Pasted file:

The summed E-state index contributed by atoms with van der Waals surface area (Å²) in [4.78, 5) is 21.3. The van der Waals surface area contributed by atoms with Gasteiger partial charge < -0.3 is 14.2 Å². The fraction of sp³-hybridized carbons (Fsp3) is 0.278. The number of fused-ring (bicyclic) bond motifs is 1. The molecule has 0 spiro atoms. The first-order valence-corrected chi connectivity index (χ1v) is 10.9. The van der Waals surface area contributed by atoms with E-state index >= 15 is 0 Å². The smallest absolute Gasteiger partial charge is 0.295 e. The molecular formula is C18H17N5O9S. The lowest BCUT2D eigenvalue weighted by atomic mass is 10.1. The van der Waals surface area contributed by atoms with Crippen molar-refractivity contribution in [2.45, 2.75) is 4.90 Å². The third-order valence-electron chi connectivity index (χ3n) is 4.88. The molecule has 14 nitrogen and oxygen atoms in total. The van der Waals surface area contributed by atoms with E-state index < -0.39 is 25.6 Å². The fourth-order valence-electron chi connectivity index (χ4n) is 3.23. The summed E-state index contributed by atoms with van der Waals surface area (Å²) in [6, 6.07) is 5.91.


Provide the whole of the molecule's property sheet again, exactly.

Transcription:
The summed E-state index contributed by atoms with van der Waals surface area (Å²) in [4.78, 5) is 21.3. The van der Waals surface area contributed by atoms with Gasteiger partial charge < -0.3 is 14.2 Å². The fraction of sp³-hybridized carbons (Fsp3) is 0.278. The number of fused-ring (bicyclic) bond motifs is 1. The molecule has 0 spiro atoms. The first-order valence-corrected chi connectivity index (χ1v) is 10.9. The van der Waals surface area contributed by atoms with E-state index >= 15 is 0 Å². The smallest absolute Gasteiger partial charge is 0.295 e. The molecular formula is C18H17N5O9S. The lowest BCUT2D eigenvalue weighted by atomic mass is 10.1. The van der Waals surface area contributed by atoms with Crippen molar-refractivity contribution in [2.45, 2.75) is 4.90 Å². The third-order valence-electron chi connectivity index (χ3n) is 4.88. The molecule has 14 nitrogen and oxygen atoms in total. The van der Waals surface area contributed by atoms with E-state index < -0.39 is 25.6 Å². The fourth-order valence-electron chi connectivity index (χ4n) is 3.23. The summed E-state index contributed by atoms with van der Waals surface area (Å²) in [6, 6.07) is 5.91.